Two alternatives to embryonic stem cell research

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While an appeals court has lifted a federal judge’s previously imposed injunction disallowing federally funded embryonic stem cell research to continue, scientists are making new breakthroughs in research that circumvent the use of embryonic stem cells, a highly charged moral and political field of medical research. The first batch of good news comes from a team led by Dr. Derrick J. Rossi of the Children’s Hospital Boston. His group has artificially reproduced naturally occurring biological signals that can convert ordinary skin cells into cells that act almost identically to embryonic stem cells, or pluripotent cells capable of differentiating into specific tissues used for transplantation or the treatment of various diseases.

ACSH’s Dr. Gilbert Ross believes the new research, published in the journal Cell Stem Cell, “represents hopeful progress in the use of stem cell technology.” He adds, “With targeted manipulations, this and similar technologies will one day be used to replenish and replace diseased organs and tissues — amongst many other uses — in diseased individuals.”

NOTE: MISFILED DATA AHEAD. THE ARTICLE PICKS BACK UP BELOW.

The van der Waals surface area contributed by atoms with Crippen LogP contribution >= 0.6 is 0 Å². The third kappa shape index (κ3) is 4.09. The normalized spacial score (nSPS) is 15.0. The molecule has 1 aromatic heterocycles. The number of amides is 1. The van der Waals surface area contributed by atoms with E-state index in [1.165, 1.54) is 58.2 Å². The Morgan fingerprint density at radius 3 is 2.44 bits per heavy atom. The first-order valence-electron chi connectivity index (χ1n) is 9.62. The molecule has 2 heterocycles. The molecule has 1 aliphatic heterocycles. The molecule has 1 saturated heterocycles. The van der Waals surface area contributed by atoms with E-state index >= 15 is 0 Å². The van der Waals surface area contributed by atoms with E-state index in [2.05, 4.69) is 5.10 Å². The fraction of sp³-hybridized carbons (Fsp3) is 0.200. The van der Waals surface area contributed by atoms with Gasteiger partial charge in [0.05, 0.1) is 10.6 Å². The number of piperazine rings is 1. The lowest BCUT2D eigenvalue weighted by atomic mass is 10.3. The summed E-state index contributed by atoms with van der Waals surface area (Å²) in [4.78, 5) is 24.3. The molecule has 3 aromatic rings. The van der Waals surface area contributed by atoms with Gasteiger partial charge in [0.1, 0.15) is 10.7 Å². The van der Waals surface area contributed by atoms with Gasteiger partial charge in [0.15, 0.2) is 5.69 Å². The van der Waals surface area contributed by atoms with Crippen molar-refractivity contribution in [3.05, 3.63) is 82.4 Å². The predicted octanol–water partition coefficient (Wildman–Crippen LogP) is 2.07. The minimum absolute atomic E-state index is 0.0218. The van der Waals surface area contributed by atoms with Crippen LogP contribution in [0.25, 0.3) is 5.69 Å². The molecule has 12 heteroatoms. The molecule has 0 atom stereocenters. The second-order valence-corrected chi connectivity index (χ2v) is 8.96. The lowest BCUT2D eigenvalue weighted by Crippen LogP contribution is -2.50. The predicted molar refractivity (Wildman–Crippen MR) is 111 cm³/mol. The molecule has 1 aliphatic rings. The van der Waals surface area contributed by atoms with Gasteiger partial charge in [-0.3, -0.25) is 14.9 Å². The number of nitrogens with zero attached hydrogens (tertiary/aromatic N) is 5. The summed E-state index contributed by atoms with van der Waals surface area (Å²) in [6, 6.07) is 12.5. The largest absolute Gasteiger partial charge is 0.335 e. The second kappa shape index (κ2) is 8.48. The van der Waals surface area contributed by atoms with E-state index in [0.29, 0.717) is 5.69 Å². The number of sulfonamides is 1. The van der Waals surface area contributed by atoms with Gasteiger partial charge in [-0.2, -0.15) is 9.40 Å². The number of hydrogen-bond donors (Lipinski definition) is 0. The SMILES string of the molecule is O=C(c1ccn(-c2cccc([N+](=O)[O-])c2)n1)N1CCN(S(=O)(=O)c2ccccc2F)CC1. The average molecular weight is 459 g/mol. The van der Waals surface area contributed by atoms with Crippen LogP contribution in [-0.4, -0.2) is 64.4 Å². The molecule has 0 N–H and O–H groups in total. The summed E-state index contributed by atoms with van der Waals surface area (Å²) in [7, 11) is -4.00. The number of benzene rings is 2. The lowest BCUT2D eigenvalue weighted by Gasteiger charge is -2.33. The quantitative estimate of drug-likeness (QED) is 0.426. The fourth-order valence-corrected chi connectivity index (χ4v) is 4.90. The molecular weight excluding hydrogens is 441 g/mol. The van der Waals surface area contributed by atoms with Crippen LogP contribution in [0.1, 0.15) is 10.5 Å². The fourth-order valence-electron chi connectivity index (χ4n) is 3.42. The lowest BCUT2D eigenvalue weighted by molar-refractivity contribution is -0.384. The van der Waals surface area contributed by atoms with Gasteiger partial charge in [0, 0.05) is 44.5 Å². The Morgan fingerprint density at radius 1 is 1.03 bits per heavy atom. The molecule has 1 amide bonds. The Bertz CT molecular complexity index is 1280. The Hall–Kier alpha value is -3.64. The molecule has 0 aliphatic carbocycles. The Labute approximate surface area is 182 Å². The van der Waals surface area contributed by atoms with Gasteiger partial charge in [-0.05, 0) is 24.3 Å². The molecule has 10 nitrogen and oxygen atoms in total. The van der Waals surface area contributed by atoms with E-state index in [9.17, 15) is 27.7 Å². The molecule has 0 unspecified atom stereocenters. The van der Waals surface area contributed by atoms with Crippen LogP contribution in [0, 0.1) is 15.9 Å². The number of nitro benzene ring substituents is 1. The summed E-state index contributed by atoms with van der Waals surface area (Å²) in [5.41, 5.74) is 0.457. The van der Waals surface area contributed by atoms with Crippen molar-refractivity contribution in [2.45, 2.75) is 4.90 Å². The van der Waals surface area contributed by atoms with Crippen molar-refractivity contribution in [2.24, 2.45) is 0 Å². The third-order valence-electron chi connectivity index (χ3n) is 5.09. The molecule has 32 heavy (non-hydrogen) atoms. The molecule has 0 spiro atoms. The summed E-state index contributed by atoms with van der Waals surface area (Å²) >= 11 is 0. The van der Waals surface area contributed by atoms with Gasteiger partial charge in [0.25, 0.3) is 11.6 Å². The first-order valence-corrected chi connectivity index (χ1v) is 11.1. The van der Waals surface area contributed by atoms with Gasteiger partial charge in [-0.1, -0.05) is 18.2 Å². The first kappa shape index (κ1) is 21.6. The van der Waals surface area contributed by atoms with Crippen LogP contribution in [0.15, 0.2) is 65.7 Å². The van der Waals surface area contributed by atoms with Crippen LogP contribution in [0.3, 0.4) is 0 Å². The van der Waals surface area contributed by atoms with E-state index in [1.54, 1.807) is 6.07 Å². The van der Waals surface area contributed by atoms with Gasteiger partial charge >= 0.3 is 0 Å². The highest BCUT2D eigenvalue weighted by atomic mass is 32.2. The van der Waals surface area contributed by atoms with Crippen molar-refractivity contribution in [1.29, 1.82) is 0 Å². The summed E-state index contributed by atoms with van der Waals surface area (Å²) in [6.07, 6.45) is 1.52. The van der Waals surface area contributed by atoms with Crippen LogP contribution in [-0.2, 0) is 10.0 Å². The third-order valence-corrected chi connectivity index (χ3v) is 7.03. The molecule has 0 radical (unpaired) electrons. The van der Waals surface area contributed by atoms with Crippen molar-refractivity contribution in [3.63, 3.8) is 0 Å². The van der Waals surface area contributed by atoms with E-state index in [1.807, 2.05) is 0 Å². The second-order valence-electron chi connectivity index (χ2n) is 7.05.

In another study published in this month’s Stem Cells and Development, scientists investigated the therapeutic efficacy of stem cells found in menstrual blood (MenSCs) for the treatment of brain damage caused by stroke and other central nervous system disorders. It has been shown that menstrual blood is a renewable stem cell source that also offers a non-controversial alternative to the use of embryonic stem cells. According to study investigator Dr. Cesar Borlongan, a neurologist at the University of South Florida, the retrieval of MenSCs “offers greater ease, and with a wider window of opportunity for harvest than other adult stem cells.”

“These new breakthroughs are that much better because they both bypass the concern of using embryonic stem cells — a subject fraught with controversy over some people’s belief that obtaining stem cells from embryos is morally equivalent to taking a human life,” says Dr. Ross.

ACSH’s Dr. Elizabeth Whelan reminds us that these new alternatives should not supplant future research with embryonic stem cells, however. “Both avenues of research need to be pursued because the benefits of working with embryonic stem cells are still largely unknown. This area of exploration should not be cut off since it’s an important way to validate results from other types of similar cells.”